With a bachelor’s degree in mechanical engineering from Oregon State in hand, Jack Colletto’s interviews with companies as a prospective junior engineer are on pause these days.
Instead, the interviews he’s doing are with NFL organizations that include touring world-class facilities and meeting with coaches who have won Super Bowls.
“That’s a big-boy job, in and of itself,” said Colletto, a 2017 Camas High graduate, said last week.
After a five-year collegiate football career at Oregon State that ended with a Las Vegas Bowl victory, a national honor for being the most versatile player in college football, and earning the nickname “Jackhammer”, Colletto is poised to take his game to the highest level of football.
All he needs is an opportunity. The NFL Draft is April 27-29.
In a recent interview with The Columbian, Colletto, 24, shared insights of his preparation for this month’s Draft. He declared for the NFL Draft just days after helping the Beavers cap off a 10-win season with a 30-3 victory over Florida in the Las Vegas Bowl.
For two months, he trained in Los Gatos, Calif., alongside other NFL hopefuls for Oregon State’s Pro Day on March 13. He said he was pleased with his Pro Day performance, testing at linebacker, fullback and tight end. Since then, he’s stayed in Corvallis while working out up to five days per week.
The NFL dream dates back to third grade, and is closer to becoming a reality.
“It’s definitely a crazy process, but it’s also really exciting at the same time,” Colletto said. “It’s a position I’ve envisioned myself being in, and there’s a lot of uncertainty that goes along with this process, especially the last few months.
“You really just have to roll with the punches and take it day by day. Wherever I end up is wherever I end up.”
Colletto has been in communication with several organizations and recently took pre-draft in-person player visits to the Denver Broncos and the New York Jets. He plans to visit the Seattle Seahawks on Thursday.
NFL teams are allowed to host up to 30 players for pre-draft visits. While on-field workouts are prohibited, it’s a chance for teams to get to know a prospect on a deeper level.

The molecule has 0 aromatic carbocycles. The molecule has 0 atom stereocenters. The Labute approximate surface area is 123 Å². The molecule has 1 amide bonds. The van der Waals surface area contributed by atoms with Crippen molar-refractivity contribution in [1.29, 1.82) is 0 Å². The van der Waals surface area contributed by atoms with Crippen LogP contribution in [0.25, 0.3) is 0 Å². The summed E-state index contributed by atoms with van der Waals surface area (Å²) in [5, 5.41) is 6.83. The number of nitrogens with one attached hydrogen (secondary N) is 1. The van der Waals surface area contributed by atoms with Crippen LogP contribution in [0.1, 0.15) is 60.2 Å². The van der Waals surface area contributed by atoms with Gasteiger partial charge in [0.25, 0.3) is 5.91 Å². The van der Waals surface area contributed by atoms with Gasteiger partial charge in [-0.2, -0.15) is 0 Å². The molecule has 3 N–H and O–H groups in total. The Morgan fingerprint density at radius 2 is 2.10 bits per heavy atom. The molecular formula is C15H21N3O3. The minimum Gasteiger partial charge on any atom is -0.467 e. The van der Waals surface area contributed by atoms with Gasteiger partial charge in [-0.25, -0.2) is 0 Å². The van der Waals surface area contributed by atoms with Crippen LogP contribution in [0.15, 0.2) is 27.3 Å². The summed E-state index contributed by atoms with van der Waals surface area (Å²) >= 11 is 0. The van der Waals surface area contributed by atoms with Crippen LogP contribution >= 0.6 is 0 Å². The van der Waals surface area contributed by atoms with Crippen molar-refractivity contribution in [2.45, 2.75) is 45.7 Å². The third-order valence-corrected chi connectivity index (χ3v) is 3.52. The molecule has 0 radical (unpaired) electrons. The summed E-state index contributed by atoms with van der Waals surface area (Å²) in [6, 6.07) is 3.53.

So far, Colletto said he’s heard good feedback. At Denver, Colletto said position coaches see potential as an “offensive gadget” in their system, most notably at fullback and on special teams.
No doubt, Colletto believes being a multi-position threat is appealing to teams. This past season, Colletto was a first-team All-Pac-12 performer who had snaps at inside linebacker, fullback, receiver, Wildcat quarterback, and also special teams. He was named the Paul Hornung Award winner, given to the most versatile player in major college football.
“I believe with creative minds it definitely sparks interest,” Colletto said. “I think it allows them to be like, ‘OK, well, what can we do with this guy and how can he add value to the team?’ And the fact is I can do a lot of things.
“I believe it makes for a safe pick because I can do a bunch and fill a lot of holes.”
Going back to his high-school days at Camas, former Papermaker head coach Jon Eagle saw Colletto’s value on both sides of the ball. As a senior in 2016, Colletto led the Papermakers to an undefeated 4A championship season behind 2,846 passing yards, 1,253 rushing yards and 48 touchdowns. Colletto also had an interception in the state title win over Richland.
“Jack was unique in that I’ve never seen anybody put as much time in at his craft as Jack did,” Eagle said.
It’s no surprise, the coach said, to see the ex-Papermaker succeed at the highest level of college football by carving his own path through versatility. Eagle said he also spoke with an ex-NFL scout, who said Colletto has value in the NFL.
“We all hear about big contracts and big-name players,” Eagle said. “What we don’t hear a lot about are the players who have to do the dirty work, be on several special teams that back up more than one position — that adds value to a team.”
While he was recruited by some Division I programs out of high school, Colletto opted for Arizona Western Junior College, then signed with Oregon State in 2018 months after coach Jonathan Smith was hired. Colletto had one start at quarterback for the Beavers in 2018, and when playing quarterback didn’t work out, he still realized the program Smith and his staff were building in Corvallis is where he wanted to be. That’s why he volunteered to play whatever position necessary. Soon the nickname “Jackhammer”, coined by Oregon State’s offensive line coach took off in popularity with the Beaver fan base.
“I loved that,” Colletto said of the nickname. “The biggest thing I’m proud of is the fact I stuck it out, and really, not even myself, but all of our teammates and really taking responsibility and changing the culture and changing the program.
“Just to be able to be a part of a team that went from nothing and ended up becoming something made it more enjoyable.”
Several mock drafts have Colletto pegged anywhere from a sixth- or seventh-round selection to an undrafted free agent. As for the draft-day plans, Colletto said he’ll keep it low key in Kitsap County where his father lives.
“I’ll probably be having a nice bottle of wine and some good food,” he said.
One more thing, Colletto added.
“Go Beavs and Go Papermakers.”